A colonoscopy is a diagnostic procedure that is performed to examine the large intestine (colon) and the rectum. It can detect changes or abnormalities.

The process is done with the help of a long, flexible tube (colonoscope). It is placed into the rectum during a colonoscopy examination. The doctors at QMCH can see the inside of the colon. It is possible via the tiny video camera at the tube’s tip. The scope can easily remove polyps or any other abnormal tissue. The tissue samples or the biopsies are taken for the same.

These tests are conducted with the help of professional experts at QMCH. Our extensive network of different medical services will make sure you get properly treated and as needed.

Risks associated with Colonoscopy

There are a few risks connected with colonoscopy. You may or may not acquire rhythm during the procedure. The following are the risks linked with a colonoscopy:

A different reaction or adverse effect of the sedative given during the procedure.

Bleeding at the site of a tissue sample (biopsy) or the removal of a polyp or other diseased tissue.

The rectum wall or colon may have wear and tear.

Our doctors will assign a proper treatment in accordance with the prior physical health. You will need to tell in advance about all the conditions.

There are a few things or problems that your exam may have:

If your doctor is worried about the quality of the vision through the scope, a repeat colonoscopy may be recommended.

If your doctor wasn’t able to get the scope all the way into your colon, a barium enema or virtual colonoscopy may be prescribed to look at the rest of it.


Colonoscopy is a diagnostic exam that can foretell the insights of the large intestine and related parts. The procedure is prescribed by the doctor if you encounter one or more than one of the following symptoms-



Digestive issues


Pins like pain in the lower abdomen

Coloured vomit

Blush skin, dehydration

Loss of appetite

Rectal bleeding

Discomfort at the rectum

If the given is prominent and cannot be cured with the medications, you may be asked to go for a colonoscopy.


The diagnosis and treatment are divided into- before, during, and after the procedure of colonoscopy. The doctors at QMCH will carefully conduct the examination once detected.

You’ll need to wipe out your colon before having a colonoscopy. During the exam, any residue in your colon may impede your vision of the colon and rectum.

Diet before the exam-You won’t be able to eat solid meals the day before the exam. Clear drinks, such as plain water, tea, and coffee without milk or cream, broth, and carbonated beverages, may be limited.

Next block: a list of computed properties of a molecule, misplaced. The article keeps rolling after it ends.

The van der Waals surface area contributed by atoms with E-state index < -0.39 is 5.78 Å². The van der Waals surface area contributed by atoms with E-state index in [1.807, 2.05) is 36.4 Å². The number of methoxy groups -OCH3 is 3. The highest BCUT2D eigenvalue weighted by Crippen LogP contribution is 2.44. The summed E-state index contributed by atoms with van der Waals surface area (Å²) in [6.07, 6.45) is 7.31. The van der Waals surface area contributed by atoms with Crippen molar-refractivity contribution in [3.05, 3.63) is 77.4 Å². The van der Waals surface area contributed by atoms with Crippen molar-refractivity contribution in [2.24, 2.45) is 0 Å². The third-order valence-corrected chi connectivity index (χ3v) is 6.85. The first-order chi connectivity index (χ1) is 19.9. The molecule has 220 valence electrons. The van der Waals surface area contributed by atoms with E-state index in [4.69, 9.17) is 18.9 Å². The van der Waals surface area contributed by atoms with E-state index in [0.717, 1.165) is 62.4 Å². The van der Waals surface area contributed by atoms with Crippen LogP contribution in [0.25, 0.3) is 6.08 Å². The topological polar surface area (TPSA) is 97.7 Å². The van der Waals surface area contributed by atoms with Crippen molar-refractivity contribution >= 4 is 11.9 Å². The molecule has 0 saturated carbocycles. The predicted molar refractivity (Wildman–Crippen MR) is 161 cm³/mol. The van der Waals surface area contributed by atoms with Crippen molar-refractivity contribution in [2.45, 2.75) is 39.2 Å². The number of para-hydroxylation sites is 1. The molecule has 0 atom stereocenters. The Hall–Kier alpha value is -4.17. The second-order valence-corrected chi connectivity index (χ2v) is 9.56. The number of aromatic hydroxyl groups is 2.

Enema kit- It is used to empty the rectum.

Medication- tell your doctor about medications, especially if you have diabetes, high blood pressure, or heart problems.


In most cases, sedation is advised. A moderate sedative is sometimes administered as a tablet. To alleviate any discomfort, the sedative is sometimes mixed with an IV pain medicine.

The scope has a light and a tube that allows the doctor to pump air or carbon dioxide into your colon. It is long enough to reach the whole length. Carbon dioxide is found in the colon.

You may experience stomach cramping or the urge to urinate when the scope is moved or air is inserted. All of this was recorded with the help of a videographer attached to the tube.

Post Procedure

It takes roughly an hour for the sedation to wear off after the exam. Because the sedative’s full effects can take up to a day to wear off, you’ll need someone to drive you home. For the rest of the day, don’t drive, or return to work.

Results- The results can be negative or positive. It depends on the result of what the doctor recommends next.

If it is negative

If the doctor finds no abnormalities in the colon, the colonoscopy is considered negative.

You may be asked to repeat colonoscopy by your doctor:

10 years- If you’re at risk of colon cancer due to age.

If you have a history of polyps from past colonoscopy operations, you should have another colonoscopy every five years.

If there were leftover feces in your colon- get the examination in a year.

If it is positive

If the doctor finds polyps or abnormal tissue in the colon, the colonoscopy is deemed positive.

Although the majority of polyps aren’t dangerous, some can be precancerous. Colonoscopy polyps are sent to a lab for analysis to determine whether they are malignant, precancerous, or noncancerous.

You may need to follow a more rigorous monitoring program in the future to look for new polyps, depending on the size and number of polyps.

Our Colonoscopy Specialists

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